Annual change in household debt (in billions)
|NY Fed total||$285||$460||$473|
|With FF total||$396||$639||$657|
Who is borrowing?
While only 16% of baby boomers and 38% of Gen Xers had FF debt, 60% of Gen Y said that they owe their friends and family money.
Given the recent outpourings of different versions of peer-to-peer lending and digital wallets, it would make sense if we could gain some additional insight from millennial FF debt. Looking particularly at them, finder.com found some interesting data:
More millennial males on average borrowed money from friends and family than females (57% of takers versus 59%). Males, typically borrowing about $4,403.55, tended to go to friends and family for more money on average than females, who averaged $2,535.36 in loans. 28% of these women paid back their loans in full, and 27% of men did.
However, 13% of female millennial takers said that they had not yet paid back their FF debts, while only 10% of their male counterparts said that they hadn’t returned their money. Similarly, 3% of female millennial takers said that they hadn’t paid back their debts and didn’t plan to, while only 1% of male millennial takers said the same.
What are friends and family borrowing for?
To further understand this debt landscape, it’s key that we understand the purposes of these FF loans. Regardless of their ages, participants listed utilities and bills (46%) as their top reasons for borrowing, followed by rent (23%) and medical emergencies (17%). Notably, the greater their income, the higher the percentage of respondents who used their FF loans for medical emergencies and to start a business. In comparison to those who made $75,000 to $100,000 a year, those with incomes from $100,000 to $150,000 a year were near three times more likely to borrow money to start a business.** The estimated average amount entrepreneurs borrowed was $7,500, which is more than twice the average amount borrowed ($3,239) for all purposes.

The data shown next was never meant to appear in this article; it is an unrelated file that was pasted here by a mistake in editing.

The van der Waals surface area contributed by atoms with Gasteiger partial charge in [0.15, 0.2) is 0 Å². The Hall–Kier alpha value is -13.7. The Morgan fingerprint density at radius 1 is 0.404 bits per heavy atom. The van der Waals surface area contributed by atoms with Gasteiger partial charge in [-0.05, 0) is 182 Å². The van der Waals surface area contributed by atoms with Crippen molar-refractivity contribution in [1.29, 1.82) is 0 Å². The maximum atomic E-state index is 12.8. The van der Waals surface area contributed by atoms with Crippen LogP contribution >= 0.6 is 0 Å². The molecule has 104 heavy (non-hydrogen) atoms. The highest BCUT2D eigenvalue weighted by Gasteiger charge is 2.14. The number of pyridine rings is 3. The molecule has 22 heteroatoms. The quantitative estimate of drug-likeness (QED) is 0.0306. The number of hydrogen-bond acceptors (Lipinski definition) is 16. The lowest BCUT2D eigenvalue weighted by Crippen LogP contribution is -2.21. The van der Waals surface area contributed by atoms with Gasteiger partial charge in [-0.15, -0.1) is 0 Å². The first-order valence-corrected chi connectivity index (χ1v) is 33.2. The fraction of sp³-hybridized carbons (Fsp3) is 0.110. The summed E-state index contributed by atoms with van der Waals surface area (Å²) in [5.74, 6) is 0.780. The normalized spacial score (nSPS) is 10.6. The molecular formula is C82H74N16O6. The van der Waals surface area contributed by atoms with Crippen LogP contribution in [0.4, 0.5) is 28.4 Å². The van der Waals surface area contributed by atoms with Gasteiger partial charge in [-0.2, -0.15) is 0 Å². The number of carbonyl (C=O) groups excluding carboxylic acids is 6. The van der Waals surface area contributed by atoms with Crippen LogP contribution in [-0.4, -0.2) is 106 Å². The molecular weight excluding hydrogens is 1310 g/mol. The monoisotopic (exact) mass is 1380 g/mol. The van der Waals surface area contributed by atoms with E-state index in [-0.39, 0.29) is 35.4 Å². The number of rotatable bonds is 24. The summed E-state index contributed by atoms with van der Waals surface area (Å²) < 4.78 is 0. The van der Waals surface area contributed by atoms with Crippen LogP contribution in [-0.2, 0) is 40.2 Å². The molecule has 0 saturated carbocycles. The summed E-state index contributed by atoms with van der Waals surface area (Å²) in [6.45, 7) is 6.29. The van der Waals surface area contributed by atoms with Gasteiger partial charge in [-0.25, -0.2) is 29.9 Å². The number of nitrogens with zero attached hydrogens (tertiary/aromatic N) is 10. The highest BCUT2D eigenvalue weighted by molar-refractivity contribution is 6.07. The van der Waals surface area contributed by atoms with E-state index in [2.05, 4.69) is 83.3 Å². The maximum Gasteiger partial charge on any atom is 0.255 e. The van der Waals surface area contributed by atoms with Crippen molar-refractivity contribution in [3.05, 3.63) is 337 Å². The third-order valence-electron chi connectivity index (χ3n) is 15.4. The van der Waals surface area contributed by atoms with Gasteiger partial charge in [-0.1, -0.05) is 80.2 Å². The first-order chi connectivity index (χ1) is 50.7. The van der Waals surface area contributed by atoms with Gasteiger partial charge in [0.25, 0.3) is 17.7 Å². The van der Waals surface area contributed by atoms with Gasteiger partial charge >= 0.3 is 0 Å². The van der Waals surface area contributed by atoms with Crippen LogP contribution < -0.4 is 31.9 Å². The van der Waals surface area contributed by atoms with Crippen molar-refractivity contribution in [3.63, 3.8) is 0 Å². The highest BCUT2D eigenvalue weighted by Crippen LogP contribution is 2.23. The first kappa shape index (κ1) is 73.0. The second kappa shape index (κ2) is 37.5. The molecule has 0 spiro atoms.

However, the most popular reason for borrowing isn’t necessarily contributing the most to FF debt. If we take into account the average amount of those loans by purpose, we can see where the real economic impact is on friends and family. For example, although only 4% of takers said they used their funds toward a down payment on a home, the average amount borrowed was $16,869,*** resulting in 26% of the estimated $288 billion borrowed.
Who is so generous to lend such large amounts towards a mortgage downpayment? Parents, of course, making up 81% of these givers. Partners and friends also chipped in, both coming in as the second most popular response. And before you assume borrowing from parents because of a mortgage is only a millennial occurrence, GenX were reported at significant rates to have done so as well.
How does debt from friends and family differ from the bank?
Financing the American Dream is an expense that our friends and family carry with our banks. As you can see in our chart above, both reasons No. 1 (new mortgages) and No. 3 (payments on existing mortgages) are in the top three expenditures of FF debt — just as we see in traditional reporting of household debt. Because mortgage related payments plays such a large role in FF debt, perhaps increases in FF debt could signal confidence in the housing market the same way increases in mortgages has been touted lately.